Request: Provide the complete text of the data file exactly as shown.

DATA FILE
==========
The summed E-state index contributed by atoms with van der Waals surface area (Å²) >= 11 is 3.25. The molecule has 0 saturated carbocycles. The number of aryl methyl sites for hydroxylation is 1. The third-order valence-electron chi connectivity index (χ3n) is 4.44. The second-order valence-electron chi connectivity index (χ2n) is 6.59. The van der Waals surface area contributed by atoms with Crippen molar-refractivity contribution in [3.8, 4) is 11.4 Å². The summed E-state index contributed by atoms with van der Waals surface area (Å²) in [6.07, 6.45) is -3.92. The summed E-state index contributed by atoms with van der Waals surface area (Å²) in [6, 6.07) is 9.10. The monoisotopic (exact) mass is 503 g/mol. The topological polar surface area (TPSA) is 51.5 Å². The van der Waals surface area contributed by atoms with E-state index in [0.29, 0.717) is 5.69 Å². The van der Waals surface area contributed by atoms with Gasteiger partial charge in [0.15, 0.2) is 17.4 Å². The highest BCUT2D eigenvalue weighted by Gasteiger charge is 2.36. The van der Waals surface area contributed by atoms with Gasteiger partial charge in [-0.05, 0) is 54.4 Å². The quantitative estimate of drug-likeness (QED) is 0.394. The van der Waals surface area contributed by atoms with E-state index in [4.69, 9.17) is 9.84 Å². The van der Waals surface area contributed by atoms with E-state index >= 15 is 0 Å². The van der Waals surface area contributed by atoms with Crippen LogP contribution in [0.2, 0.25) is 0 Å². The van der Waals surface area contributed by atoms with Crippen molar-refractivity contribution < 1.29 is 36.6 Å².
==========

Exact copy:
The summed E-state index contributed by atoms with van der Waals surface area (Å²) >= 11 is 3.25. The molecule has 0 saturated carbocycles. The number of aryl methyl sites for hydroxylation is 1. The third-order valence-electron chi connectivity index (χ3n) is 4.44. The second-order valence-electron chi connectivity index (χ2n) is 6.59. The van der Waals surface area contributed by atoms with Crippen molar-refractivity contribution in [3.8, 4) is 11.4 Å². The summed E-state index contributed by atoms with van der Waals surface area (Å²) in [6.07, 6.45) is -3.92. The summed E-state index contributed by atoms with van der Waals surface area (Å²) in [6, 6.07) is 9.10. The monoisotopic (exact) mass is 503 g/mol. The topological polar surface area (TPSA) is 51.5 Å². The van der Waals surface area contributed by atoms with E-state index in [0.29, 0.717) is 5.69 Å². The van der Waals surface area contributed by atoms with Gasteiger partial charge in [0.15, 0.2) is 17.4 Å². The highest BCUT2D eigenvalue weighted by Gasteiger charge is 2.36. The van der Waals surface area contributed by atoms with Gasteiger partial charge in [-0.05, 0) is 54.4 Å². The quantitative estimate of drug-likeness (QED) is 0.394. The van der Waals surface area contributed by atoms with E-state index in [4.69, 9.17) is 9.84 Å². The van der Waals surface area contributed by atoms with E-state index >= 15 is 0 Å². The van der Waals surface area contributed by atoms with Crippen LogP contribution in [0.2, 0.25) is 0 Å². The van der Waals surface area contributed by atoms with Crippen molar-refractivity contribution < 1.29 is 36.6 Å².